Q: I've heard that the old Medical Savings Account has been replaced by a new, expanded version that allows employers to assist their employees in accumulating tax-free dollars that these employees can use to pay for certain qualified medical expenses. Is this true, and what is this new plan?
A: Yes, it's true. Effective Jan. 1, 2004, individuals (under age 65) may establish Health Savings Accounts (HSAs)-custodial accounts allowing them to save for qualified medical and retiree health expenses on a tax-free basis. The individual, called an "account beneficiary," must (for the months the HSA contributions are made) be covered under a high-deductible health plan (HDHP).
Any eligible individual can establish an HSA. For HSA purposes, an eligible individual: (1) is covered under an HDHP; (2) is not also covered by any other health plan that is not an HDHP; (3) is not entitled to benefits under Medicare; and (4) may not be claimed as a dependent on another person's tax return.
For self-only policies, a qualified health plan must have a minimum deductible of $1,000, with a $5,000 cap on out-of-pocket expenses. For family policies, a qualified health plan must have a minimum deductible of $2,000, with a $10,000 cap on out-of-pocket expenses. These contributions are allowed up to 100 percent of the health plan deductible. The maximum annual HSA contribution for 2004 is $2,600 for self-policies and $5,150 for family policies. The monthly maximum contribution is equal to 1/12th of the above, computed each month. Individuals age 55 to 65 may make additional "catch-up" contributions of up to $500 in 2004, increasing in $100 annual increments to $1,000 annually in 2009 and thereafter.
Contributions made by individuals and family members are tax-deductible for the account beneficiary-even if the account beneficiary does not itemize. HSA contributions are not on a "use or lose" basis (meaning the account beneficiary does not lose his or her unused HSA dollars at the end of each year-such as was the case with the old Medical Savings Accounts). Employer contributions are made on a pre-tax basis and are not taxable to the employee. Employers will be allowed to offer HRAs through a cafeteria plan; however, these employer contributions must be made available on a comparable basis, on behalf of all participating employees.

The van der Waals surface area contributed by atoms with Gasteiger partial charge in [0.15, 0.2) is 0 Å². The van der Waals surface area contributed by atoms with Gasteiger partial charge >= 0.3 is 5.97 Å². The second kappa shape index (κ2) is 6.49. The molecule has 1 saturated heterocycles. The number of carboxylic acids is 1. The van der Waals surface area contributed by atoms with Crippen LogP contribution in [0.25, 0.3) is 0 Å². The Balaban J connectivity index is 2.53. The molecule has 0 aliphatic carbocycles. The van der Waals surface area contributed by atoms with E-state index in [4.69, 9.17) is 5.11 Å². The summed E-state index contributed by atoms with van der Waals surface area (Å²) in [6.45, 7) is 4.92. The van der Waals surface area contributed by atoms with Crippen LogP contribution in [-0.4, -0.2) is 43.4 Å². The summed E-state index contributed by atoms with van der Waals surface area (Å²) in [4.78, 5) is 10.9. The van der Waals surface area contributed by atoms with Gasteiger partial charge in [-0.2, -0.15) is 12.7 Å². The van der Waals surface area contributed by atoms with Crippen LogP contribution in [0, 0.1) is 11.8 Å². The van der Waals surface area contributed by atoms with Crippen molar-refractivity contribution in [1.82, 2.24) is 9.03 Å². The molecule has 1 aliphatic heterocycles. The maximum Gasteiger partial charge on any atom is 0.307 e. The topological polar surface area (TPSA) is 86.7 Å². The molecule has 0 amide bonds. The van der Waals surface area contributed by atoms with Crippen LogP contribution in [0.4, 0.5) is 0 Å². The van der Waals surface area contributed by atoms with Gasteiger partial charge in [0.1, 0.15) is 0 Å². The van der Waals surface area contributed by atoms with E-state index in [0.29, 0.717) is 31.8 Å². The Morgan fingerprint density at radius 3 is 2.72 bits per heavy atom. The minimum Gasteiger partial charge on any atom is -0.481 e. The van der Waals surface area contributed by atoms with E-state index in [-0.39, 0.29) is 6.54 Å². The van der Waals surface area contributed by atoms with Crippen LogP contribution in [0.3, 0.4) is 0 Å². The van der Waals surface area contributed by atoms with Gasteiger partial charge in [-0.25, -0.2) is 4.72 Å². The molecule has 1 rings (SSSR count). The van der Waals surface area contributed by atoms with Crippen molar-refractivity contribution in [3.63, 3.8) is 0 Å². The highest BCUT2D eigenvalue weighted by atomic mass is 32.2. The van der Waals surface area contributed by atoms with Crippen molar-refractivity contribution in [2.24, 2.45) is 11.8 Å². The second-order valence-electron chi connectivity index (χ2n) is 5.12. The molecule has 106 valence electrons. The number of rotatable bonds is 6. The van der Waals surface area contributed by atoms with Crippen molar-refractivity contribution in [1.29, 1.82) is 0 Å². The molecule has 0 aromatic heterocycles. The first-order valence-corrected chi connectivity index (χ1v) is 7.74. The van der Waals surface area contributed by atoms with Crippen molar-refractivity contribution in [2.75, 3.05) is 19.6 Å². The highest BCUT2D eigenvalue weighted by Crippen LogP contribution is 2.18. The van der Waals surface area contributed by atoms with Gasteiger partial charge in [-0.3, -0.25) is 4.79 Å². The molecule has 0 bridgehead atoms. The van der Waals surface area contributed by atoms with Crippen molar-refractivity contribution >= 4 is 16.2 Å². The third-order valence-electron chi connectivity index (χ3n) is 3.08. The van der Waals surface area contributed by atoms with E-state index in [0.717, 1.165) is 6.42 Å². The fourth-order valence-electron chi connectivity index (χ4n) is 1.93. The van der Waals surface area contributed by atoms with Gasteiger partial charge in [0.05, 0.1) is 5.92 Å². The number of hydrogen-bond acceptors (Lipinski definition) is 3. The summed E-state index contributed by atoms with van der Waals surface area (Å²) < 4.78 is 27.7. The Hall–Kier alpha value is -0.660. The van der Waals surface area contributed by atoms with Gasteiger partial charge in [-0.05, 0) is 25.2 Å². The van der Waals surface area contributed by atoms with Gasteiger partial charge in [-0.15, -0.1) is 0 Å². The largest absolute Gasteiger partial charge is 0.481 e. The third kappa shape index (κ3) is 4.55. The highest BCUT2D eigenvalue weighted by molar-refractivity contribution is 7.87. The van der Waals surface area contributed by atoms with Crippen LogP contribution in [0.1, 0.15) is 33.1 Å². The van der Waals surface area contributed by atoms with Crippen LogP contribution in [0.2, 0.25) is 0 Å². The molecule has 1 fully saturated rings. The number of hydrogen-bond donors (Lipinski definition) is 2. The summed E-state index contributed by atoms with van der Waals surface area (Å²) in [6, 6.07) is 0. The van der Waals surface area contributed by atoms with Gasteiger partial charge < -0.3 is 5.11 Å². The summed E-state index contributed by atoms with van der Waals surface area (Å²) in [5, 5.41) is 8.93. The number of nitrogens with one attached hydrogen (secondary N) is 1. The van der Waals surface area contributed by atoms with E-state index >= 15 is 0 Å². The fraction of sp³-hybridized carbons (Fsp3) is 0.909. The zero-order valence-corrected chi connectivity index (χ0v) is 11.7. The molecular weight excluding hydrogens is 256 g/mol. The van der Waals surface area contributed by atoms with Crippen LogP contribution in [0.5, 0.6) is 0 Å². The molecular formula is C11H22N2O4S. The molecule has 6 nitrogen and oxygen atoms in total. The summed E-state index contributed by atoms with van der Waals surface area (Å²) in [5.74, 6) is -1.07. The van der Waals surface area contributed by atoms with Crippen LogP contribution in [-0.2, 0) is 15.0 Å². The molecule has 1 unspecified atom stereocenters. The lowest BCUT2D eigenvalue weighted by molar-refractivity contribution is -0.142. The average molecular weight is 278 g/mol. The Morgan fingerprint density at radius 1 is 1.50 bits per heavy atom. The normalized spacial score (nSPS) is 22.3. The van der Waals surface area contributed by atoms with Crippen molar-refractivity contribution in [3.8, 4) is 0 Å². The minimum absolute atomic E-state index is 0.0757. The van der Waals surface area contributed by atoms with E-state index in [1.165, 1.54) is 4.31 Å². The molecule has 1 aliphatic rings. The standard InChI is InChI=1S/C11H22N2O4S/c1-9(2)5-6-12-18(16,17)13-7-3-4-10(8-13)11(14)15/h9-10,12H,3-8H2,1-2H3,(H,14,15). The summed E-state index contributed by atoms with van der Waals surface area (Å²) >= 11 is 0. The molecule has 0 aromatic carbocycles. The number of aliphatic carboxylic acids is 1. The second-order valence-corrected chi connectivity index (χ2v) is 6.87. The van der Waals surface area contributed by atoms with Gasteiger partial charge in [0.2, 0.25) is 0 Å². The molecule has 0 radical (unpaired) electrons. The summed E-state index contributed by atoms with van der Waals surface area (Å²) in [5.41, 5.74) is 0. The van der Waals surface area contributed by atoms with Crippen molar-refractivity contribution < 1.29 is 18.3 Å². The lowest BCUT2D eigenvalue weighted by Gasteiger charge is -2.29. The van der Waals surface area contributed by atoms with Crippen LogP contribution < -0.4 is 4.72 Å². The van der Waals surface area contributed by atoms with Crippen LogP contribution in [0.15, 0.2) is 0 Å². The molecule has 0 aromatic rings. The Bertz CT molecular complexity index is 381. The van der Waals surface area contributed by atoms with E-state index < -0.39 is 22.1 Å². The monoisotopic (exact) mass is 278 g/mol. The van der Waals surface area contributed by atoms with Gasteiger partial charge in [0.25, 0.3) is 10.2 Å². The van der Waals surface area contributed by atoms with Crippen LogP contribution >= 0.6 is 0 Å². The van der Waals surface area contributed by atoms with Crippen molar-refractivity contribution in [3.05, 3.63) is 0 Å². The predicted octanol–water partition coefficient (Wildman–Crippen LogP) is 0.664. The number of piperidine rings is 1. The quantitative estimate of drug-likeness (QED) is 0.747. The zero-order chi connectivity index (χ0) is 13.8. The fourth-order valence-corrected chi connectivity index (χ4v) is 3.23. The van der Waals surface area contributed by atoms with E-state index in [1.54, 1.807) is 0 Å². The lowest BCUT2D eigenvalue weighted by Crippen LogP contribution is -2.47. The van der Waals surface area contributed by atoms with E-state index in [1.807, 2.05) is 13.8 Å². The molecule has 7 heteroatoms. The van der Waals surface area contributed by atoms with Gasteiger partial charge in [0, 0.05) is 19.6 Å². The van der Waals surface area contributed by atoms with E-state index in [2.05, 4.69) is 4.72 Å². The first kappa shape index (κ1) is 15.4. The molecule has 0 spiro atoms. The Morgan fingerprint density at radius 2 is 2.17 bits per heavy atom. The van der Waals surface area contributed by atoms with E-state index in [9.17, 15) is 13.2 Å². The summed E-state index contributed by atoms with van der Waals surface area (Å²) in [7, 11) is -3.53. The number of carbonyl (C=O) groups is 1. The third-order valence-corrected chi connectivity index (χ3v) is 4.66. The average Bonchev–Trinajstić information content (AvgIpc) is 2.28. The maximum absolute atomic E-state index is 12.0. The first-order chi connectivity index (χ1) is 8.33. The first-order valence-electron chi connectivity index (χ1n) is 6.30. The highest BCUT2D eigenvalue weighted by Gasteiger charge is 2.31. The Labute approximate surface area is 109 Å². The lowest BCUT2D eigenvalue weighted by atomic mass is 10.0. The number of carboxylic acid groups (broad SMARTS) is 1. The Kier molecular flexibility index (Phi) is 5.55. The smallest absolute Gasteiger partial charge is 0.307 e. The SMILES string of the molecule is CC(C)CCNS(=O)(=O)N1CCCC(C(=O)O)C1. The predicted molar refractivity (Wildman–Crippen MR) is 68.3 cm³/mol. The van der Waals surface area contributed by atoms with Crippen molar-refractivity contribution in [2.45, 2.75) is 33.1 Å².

Contributions must be made with a qualified HSA trustee or custodian-much in the same way that individuals establish IRAs. Your HSA trustee or custodian can be an insurance company, a bank or other similar financial institution as defined by the IRS. All existing already approved IRA trustees or custodians are automatically approved as an HSA trustee or custodian. Note: Your HSA does not have to be opened at the same institution that provides the HDHP.
HSA distributions are tax-free if they are used to pay for qualified medical expenses, such as: (1) amounts paid for the diagnosis, cure, mitigation, treatment or prevention of disease; (2) prescription drugs; (3) qualified long-term care services and long-term care insurance; (4) continuation coverage required by federal law; (5) health insurance for the unemployed; (6) Medicare expenses (but not Medigap); and (7) retiree health expenses for individuals age 65 and older. (Note: Retiree health plans would not have to meet the $1,000/$2,000 minimum deductible requirements.)
Distributions made for any other purpose are subject to income tax and a 10 percent penalty. The 10 percent penalty is waived in case of death or disability. The 10 percent penalty is also waived for distributions made by individuals age 65 and older. And, upon death, HSA ownership may transfer to the spouse on a tax-free basis.
Note: The information in this column is provided by the author, not Entrepreneur.com. All answers are general in nature, not legal advice and not warranted or guaranteed. Readers are cautioned not to rely on this information. Because laws change over time and in different jurisdictions, it is imperative that you consult an attorney in your area regarding legal matters and an accountant regarding tax matters.
David Meier received an MBA in Finance from Loyola of Baltimore, and spent much of the 1970s teaching business courses; later, he created a consulting group, and for the next two decades, provided accounting and tax services to small-business owners. He is currently the founder and COO of Business Development Coaching, which provides small-business owners with ongoing business coaching and the knowledge and support required to enable them to become truly successful entrepreneurs. Visit his site at http://www.makeyourlifetaxdeductible.com.